Oxygen Activation of Apo-obelin–Coelenterazine Complex

Authors

  • Dr. Elena V. Eremeeva,

    1. National Laboratory of Biomacromolecules, Institute of Biophysics, Chinese Academy of Sciences, 15 Datun Road, Beijing 100101 (China)
    2. Photobiology Laboratory, Institute of Biophysics, Russian Academy of Sciences, Siberian Branch, Akademgorodok 50, Bldg. 50, Krasnoyarsk 660036 (Russia)
    3. Laboratory of Bioluminescence Biotechnology and Chair of Biophysics, Institute of Fundamental Biology and Biotechnology, Siberian Federal University, Svobodny Ave. 79, Krasnoyarsk 660041 (Russia)
    4. Laboratory of Biochemistry, Wageningen University, Dreijenlaan 3, 6703 HA Wageningen (The Netherlands)
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    • These authors contributed equally to this work.

  • Pavel V. Natashin,

    1. National Laboratory of Biomacromolecules, Institute of Biophysics, Chinese Academy of Sciences, 15 Datun Road, Beijing 100101 (China)
    2. Photobiology Laboratory, Institute of Biophysics, Russian Academy of Sciences, Siberian Branch, Akademgorodok 50, Bldg. 50, Krasnoyarsk 660036 (Russia)
    3. Laboratory of Bioluminescence Biotechnology and Chair of Biophysics, Institute of Fundamental Biology and Biotechnology, Siberian Federal University, Svobodny Ave. 79, Krasnoyarsk 660041 (Russia)
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    • These authors contributed equally to this work.

  • Prof. Lei Song,

    1. China General Microbiological Culture Collection Center, Institute of Microbiology, Chinese Academy of Sciences, 1 Beichen West Road, Beijing 100101 (China)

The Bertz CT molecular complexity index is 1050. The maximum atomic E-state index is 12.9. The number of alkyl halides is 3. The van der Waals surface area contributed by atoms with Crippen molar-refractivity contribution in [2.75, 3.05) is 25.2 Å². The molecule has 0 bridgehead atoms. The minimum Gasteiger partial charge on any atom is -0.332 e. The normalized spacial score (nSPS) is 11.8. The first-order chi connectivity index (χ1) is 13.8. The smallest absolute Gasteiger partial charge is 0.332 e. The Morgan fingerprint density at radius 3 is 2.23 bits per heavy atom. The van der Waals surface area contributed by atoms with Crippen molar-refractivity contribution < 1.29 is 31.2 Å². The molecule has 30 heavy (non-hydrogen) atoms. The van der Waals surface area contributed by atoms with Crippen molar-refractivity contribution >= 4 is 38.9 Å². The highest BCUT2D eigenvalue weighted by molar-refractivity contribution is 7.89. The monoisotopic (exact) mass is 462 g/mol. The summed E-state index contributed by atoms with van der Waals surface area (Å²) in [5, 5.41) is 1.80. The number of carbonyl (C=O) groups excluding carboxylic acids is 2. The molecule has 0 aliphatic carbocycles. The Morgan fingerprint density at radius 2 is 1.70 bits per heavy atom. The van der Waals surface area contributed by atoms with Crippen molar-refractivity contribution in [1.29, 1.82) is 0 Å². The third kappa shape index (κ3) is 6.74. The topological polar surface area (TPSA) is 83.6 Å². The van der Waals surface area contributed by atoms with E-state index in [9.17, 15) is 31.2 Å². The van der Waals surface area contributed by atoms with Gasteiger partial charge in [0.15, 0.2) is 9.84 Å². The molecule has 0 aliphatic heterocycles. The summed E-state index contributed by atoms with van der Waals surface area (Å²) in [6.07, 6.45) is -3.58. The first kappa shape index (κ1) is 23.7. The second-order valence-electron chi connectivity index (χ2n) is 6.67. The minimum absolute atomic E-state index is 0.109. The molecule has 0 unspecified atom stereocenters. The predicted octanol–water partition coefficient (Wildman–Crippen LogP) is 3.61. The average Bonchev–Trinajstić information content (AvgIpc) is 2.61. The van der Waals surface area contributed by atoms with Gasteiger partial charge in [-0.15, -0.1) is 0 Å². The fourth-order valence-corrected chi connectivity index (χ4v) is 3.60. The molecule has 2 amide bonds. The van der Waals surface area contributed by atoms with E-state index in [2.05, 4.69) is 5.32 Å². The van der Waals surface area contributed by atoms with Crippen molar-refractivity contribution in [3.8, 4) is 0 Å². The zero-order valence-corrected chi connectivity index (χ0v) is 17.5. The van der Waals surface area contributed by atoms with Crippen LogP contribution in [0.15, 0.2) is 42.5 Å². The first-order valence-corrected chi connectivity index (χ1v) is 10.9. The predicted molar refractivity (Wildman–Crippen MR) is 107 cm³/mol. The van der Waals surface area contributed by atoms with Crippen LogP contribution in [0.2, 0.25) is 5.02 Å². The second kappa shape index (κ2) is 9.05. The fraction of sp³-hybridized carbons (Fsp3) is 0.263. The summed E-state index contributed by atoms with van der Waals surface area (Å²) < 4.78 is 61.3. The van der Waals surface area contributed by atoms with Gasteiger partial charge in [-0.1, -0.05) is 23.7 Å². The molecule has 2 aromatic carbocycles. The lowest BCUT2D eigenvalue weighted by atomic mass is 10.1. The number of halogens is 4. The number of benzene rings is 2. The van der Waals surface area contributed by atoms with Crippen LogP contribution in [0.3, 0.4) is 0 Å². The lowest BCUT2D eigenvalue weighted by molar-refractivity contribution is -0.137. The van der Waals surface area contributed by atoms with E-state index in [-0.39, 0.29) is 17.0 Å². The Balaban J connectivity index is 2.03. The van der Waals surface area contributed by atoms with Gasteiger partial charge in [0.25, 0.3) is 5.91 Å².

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  • Prof. Yuguang Zhou,

    1. China General Microbiological Culture Collection Center, Institute of Microbiology, Chinese Academy of Sciences, 1 Beichen West Road, Beijing 100101 (China)
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  • Prof. Willem J. H. van Berkel,

    1. Laboratory of Biochemistry, Wageningen University, Dreijenlaan 3, 6703 HA Wageningen (The Netherlands)
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  • Prof. Zhi-Jie Liu,

    Corresponding author
    1. National Laboratory of Biomacromolecules, Institute of Biophysics, Chinese Academy of Sciences, 15 Datun Road, Beijing 100101 (China)
    2. Institute of Molecular and Clinical Medicine, Kunming Medical University, 1168 Chun-Rong Western Road, Kunming 650500 (China)
    • National Laboratory of Biomacromolecules, Institute of Biophysics, Chinese Academy of Sciences, 15 Datun Road, Beijing 100101 (China)
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  • Dr. Eugene S. Vysotski

    Corresponding author
    1. Photobiology Laboratory, Institute of Biophysics, Russian Academy of Sciences, Siberian Branch, Akademgorodok 50, Bldg. 50, Krasnoyarsk 660036 (Russia)
    2. Laboratory of Bioluminescence Biotechnology and Chair of Biophysics, Institute of Fundamental Biology and Biotechnology, Siberian Federal University, Svobodny Ave. 79, Krasnoyarsk 660041 (Russia)
    • Photobiology Laboratory, Institute of Biophysics, Russian Academy of Sciences, Siberian Branch, Akademgorodok 50, Bldg. 50, Krasnoyarsk 660036 (Russia)
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Abstract

Ca2+-regulated photoproteins use a noncovalently bound 2-hydroperoxycoelenterazine ligand to emit light in response to Ca2+ binding. To better understand the mechanism of formation of active photoprotein from apoprotein, coelenterazine and molecular oxygen, we investigated the spectral properties of the anaerobic apo-obelin–coelenterazine complex and the kinetics of its conversion into active photoprotein after exposure to air. Our studies suggest that coelenterazine bound within the anaerobic complex might be a mixture of N7-protonated and C2(−) anionic forms, and that oxygen shifts the equilibrium in favor of the C2(−) anion as a result of peroxy anion formation. Proton removal from N7 and further protonation of peroxy anion and the resulting formation of 2-hydroperoxycoelenterazine in obelin might occur with the assistance of His175. It is proposed that this conserved His residue might play a key role both in formation of active photoprotein and in Ca2+-triggering of the bioluminescence reaction.

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